CHICAGO (AP) — The cover of Sports Illustrated’s 1970 NFL Preview featured a photo of Dick Butkus sneering behind a face mask with the headline “The Most Scared Man in the Game.” Opponents who have finished with his heartbreaking blows can attest that this is no exaggeration.
Butkus, the Chicago Bears middle linebacker whose speed and ferocity set the standard for the modern position at the position, has died, the team announced Thursday. He is 80 years old.
Butkus’ family confirmed that he died in his sleep while spending the night at his home in Malibu, California, according to a statement released by the team.
Butkus was a five-time first-team All-Pro selection and a Pro Bowl selection in eight of nine seasons before a knee injury forced him to retire at age 31. He was the quintessential Midway monster and was inducted into the Pro Football Hall of Fame. He became famous in 1979, his first year of eligibility. He is still considered one of the greatest defensive players in league history.
“Dick Butkus was a ferocious and passionate competitor who helped position linebackers as one of the greatest players in NFL history. Dick’s instincts, toughness and athleticism made him an exemplary linebacker, His name will forever be associated with this position and the Chicago Bears organization,” NFL Commissioner Roger Goodell said in a statement. “We also remember Dick as a former player and a long-time advocate for players at all levels.”
Butkus enjoyed a lengthy second career as a sports broadcaster, film and television actor and popular salesman for products ranging from antifreeze to beer, thanks to his image as the toughest man in the room. Whether the script is a comedy or a drama, Butkus usually plays himself, his gruff exterior hiding a tender side.
“I would never intentionally hurt anyone,” Butkus responded, only half-jokingly, when asked about his reputation on the court. “Unless it’s, you know, important… like a league game or something.”
Butkus is the rare pro athlete who has played his entire career close to home. He was a star linebacker, fullback and kicker at Chicago Vocational High School and later played at the University of Illinois. Born on December 9, 1942, the youngest of eight children, he grew up on the city’s South Side as a fan of the Bears’ crosstown rivals, the Chicago Cardinals.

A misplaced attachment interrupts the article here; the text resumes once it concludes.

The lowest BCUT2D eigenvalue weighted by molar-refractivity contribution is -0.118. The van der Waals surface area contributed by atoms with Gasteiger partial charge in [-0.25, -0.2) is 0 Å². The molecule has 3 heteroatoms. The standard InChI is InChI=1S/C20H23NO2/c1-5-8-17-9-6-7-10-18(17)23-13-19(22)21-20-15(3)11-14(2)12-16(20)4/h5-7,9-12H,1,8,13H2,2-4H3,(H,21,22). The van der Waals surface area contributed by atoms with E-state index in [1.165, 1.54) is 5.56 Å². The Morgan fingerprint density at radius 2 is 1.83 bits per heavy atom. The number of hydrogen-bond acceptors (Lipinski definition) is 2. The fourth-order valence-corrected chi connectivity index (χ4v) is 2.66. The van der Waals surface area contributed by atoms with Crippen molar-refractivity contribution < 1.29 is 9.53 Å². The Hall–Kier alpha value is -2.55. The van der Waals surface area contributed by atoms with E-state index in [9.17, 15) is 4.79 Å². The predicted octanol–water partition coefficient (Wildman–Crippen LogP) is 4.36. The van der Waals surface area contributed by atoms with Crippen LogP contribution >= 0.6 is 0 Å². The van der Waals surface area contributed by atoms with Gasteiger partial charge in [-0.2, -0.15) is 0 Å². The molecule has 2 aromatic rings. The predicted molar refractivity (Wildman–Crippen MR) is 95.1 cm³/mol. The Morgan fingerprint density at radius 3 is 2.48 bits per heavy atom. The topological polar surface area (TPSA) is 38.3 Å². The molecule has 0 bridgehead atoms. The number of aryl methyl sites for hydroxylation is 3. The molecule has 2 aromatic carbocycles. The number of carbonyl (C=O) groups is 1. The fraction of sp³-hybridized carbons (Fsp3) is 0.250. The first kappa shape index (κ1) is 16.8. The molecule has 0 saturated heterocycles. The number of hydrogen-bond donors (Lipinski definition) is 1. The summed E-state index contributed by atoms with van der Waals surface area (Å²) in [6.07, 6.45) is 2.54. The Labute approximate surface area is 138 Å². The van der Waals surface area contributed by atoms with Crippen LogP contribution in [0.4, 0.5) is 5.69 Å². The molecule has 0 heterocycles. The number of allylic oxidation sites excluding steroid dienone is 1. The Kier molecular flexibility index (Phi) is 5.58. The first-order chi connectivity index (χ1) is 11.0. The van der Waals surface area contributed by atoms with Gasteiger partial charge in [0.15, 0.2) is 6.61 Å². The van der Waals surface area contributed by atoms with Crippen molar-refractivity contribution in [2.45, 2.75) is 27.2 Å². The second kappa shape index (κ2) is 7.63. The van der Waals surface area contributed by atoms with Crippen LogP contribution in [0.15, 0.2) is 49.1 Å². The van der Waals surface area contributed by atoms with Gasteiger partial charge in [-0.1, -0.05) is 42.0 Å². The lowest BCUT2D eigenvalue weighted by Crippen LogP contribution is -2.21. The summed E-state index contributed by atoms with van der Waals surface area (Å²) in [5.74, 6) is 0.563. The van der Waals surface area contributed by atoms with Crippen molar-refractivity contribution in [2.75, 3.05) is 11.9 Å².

But after being drafted in the first round in 1965 by the Bears and the Denver Broncos (then a member of the now-defunct NFL), Butkus chose to stay in Chicago and play for NFL founder and coach George Halas. The Bears also used another first-round pick that year to add future Hall of Fame running back Gale Sayers to the roster.
read more: Bears Hall of Fame running back Gale Sayers dies at 77
“He was a son of Chicago,” Halas’ grandson and Bears president George McCaskey said in a statement. “He embodies the essence of our great city and, not coincidentally, embodies the qualities that George Halas looks for in a player: toughness, intelligence, instinct, passion and leadership. He refuses to accept that of himself or his teammates. Anything less than perfect.”
Butkus inherited the middle linebacker position from Bill George, a Hall of Famer who is credited with popularizing the middle linebacker position in the NFL. In 1954, George abandoned his three-point position in the middle of the defensive line and started every play a few steps away from him, a vantage point that allowed him to watch the play unfold and then run to the ball. .
However, Butkus brings speed, agility and a scorched-earth attitude to the job that his predecessors could only imagine. He intercepted five passes, recovered six fumbles and was unofficially credited with forcing six more fumbles in his rookie year, his first of eight consecutive Pro Bowl appearances. But his reputation as a disruptor extends far beyond his ability to take away footballs.